Only certain people, like a Member of the National Assembly or an MPA are allowed put forward nominations. To make a major statement and to show that Pakistanis believe in Malala’s work, we need all Pakistani federal party leaders to unanimously nominate Malala for the Nobel Peace Prize.

Our work will be much enhanced if the Chief Ministers of the four provinces and individual MNAs and MPAs also sent letters to the Nobel Committee.

A Nobel Peace Prize for Malala will send a clear message that the world is watching and will support those who stand up for gender equality and universal human rights that includes the right of education for girls.

Worldwide support

While this petition was started in Canada by the Pakistani-Canadian writer Tarek Fatah, almost half the people who have signed the petition come from countries around the world.

My petition is there for the people in Pakistan to urge their own politcal leaders to nominate Malala.

The counter on this petition reflects the cumulative efforts of the original Canadian petition plus all those from around the world.

Nominators and endorsers so far:


Bilawal Bhutto Zardari, Chairman, Pakistan Peoples Party (PPP)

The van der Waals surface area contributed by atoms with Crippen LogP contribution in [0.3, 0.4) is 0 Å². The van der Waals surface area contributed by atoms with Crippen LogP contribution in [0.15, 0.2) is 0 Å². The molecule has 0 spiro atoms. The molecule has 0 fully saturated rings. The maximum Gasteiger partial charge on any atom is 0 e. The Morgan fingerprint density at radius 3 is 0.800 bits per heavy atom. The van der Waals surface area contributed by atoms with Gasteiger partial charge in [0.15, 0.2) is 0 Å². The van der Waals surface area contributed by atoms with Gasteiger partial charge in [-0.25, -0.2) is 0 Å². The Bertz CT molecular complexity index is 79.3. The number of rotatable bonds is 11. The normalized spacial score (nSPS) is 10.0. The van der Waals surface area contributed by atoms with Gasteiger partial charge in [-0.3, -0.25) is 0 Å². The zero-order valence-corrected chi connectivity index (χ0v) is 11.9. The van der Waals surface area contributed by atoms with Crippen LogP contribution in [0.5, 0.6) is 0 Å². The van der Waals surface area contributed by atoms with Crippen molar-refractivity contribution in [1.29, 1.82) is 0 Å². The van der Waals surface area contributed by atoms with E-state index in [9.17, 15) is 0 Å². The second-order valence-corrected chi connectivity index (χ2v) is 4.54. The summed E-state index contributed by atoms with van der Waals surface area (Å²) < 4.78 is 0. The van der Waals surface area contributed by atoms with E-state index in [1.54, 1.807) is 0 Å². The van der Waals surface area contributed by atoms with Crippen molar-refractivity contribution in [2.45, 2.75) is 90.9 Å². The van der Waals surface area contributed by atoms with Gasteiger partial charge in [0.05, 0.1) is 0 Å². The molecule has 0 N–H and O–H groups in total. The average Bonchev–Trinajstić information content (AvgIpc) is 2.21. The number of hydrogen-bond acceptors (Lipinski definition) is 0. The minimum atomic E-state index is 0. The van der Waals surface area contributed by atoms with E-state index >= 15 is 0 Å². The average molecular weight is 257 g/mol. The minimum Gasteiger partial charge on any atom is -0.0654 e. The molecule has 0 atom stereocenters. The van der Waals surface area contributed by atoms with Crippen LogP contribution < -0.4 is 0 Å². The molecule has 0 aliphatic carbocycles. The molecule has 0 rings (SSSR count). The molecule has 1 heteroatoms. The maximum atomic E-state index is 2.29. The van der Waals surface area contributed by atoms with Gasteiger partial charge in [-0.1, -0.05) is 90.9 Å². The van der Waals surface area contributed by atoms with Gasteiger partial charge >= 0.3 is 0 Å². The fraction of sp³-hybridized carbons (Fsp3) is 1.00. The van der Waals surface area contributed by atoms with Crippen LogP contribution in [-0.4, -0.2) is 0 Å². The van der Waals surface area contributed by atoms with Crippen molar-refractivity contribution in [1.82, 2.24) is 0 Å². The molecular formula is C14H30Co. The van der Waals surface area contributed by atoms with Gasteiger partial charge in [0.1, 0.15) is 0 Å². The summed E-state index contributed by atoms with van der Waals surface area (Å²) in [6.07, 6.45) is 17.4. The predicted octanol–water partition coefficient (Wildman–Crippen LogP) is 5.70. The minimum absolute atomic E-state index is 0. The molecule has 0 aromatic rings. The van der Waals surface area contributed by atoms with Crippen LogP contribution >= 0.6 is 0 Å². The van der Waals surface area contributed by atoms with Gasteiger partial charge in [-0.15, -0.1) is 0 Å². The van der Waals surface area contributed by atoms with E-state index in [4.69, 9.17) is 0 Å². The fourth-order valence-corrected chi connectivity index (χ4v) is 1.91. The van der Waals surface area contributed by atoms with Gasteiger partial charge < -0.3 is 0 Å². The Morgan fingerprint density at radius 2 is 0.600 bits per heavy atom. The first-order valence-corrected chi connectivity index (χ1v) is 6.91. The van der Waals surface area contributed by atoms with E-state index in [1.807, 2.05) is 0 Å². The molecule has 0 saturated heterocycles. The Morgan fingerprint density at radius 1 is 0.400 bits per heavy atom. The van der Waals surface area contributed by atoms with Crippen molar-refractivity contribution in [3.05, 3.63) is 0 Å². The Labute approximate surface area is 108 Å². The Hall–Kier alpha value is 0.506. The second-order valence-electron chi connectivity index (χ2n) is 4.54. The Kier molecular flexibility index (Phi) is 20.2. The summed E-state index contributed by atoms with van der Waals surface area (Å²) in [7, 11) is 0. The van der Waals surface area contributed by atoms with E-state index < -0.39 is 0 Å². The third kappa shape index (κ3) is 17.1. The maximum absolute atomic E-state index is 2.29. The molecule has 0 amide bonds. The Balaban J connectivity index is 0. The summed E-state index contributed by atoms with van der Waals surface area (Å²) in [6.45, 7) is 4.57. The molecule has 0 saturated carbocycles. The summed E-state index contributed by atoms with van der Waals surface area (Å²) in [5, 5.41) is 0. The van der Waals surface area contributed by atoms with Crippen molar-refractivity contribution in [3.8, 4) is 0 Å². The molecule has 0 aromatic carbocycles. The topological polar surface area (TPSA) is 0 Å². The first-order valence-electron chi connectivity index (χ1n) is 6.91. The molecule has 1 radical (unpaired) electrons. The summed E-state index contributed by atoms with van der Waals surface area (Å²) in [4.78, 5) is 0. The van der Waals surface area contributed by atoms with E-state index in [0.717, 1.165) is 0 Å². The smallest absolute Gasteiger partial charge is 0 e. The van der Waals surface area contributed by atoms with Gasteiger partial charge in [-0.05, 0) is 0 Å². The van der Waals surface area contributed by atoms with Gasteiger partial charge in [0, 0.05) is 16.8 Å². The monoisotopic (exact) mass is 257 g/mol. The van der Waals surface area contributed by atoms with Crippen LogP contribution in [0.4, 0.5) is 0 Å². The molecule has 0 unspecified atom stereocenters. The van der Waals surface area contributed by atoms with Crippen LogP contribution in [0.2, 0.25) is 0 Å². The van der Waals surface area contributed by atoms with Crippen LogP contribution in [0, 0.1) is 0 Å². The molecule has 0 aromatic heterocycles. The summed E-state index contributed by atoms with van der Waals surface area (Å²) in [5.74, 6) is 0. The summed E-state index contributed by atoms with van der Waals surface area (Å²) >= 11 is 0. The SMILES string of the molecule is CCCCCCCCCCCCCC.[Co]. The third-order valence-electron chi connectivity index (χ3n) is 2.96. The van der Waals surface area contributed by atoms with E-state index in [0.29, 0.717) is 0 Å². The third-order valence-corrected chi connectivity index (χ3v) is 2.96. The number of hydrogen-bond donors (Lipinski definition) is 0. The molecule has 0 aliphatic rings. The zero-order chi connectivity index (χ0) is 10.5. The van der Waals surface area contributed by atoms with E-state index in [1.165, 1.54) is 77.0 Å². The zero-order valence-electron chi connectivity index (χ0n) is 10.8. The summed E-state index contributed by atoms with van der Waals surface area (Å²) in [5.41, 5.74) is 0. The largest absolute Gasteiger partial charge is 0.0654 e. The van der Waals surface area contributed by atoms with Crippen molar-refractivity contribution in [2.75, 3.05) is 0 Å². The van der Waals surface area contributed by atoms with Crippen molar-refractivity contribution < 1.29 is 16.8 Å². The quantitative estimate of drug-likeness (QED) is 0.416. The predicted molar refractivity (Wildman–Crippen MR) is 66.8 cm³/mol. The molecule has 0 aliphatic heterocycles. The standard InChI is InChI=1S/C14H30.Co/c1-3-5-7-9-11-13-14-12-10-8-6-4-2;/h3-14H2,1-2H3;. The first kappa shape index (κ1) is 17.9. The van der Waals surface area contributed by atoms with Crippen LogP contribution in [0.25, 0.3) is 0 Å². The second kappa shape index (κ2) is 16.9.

Bushra Gohar, Senior VP, Awami National Party (ANP)
Ibad Rehman, Patron, Muttahida Quami Movement (MQM)
Sherry Rehman, Pakistan’s ambassador to the USA
Najam Sethi, Editor of The Friday Times, Lahore
Nadeem Paracha, columnist, the daily DAWN, Karachi
Sharmeen Obaid-Chinoy, Academy Award winning film producer
Bakhtawar Bhutto-Zardari
Aseefa Bhutto-Zardari, Pakistan’s Ambassador for Polio Eradication

Please take a second and sign the petition by opening the page:

A national psyche of fear By Farahnaz Ispahani




From the day that Shaheed Mohtarma Benazir Bhutto was assassinated, I have felt the escalation of the mindset of hate. Our country has been hijacked — not politically but through the psychology of hate and fear. It is obvious that those who cannot win the argument about contrasting visions for Pakistan try to intimidate others with the gun. The most recent example of this phenomenon was the armed attack on progressive activists Marvi Sirmed and Sirmed Manzoor. It was not an attack to kill but an attack to silence them.

I was born and raised in a country where it was rare to be asked your religion or about your religious practices. I attended a convent school where the nuns ensured that there was no way to tell whether a girl student was from a rich or poorer household. Our uniforms were strictly enforced and no jewellery or expensive shoes were allowed.

Some scholars say that what started, very soon after the death of the Quaid-e-Azam, was the use of Islam as a political tool and was later militarised and mainstreamed by Dictator Ziaul Haq, which has now become the tyrannising force in all aspects of daily life in Pakistan.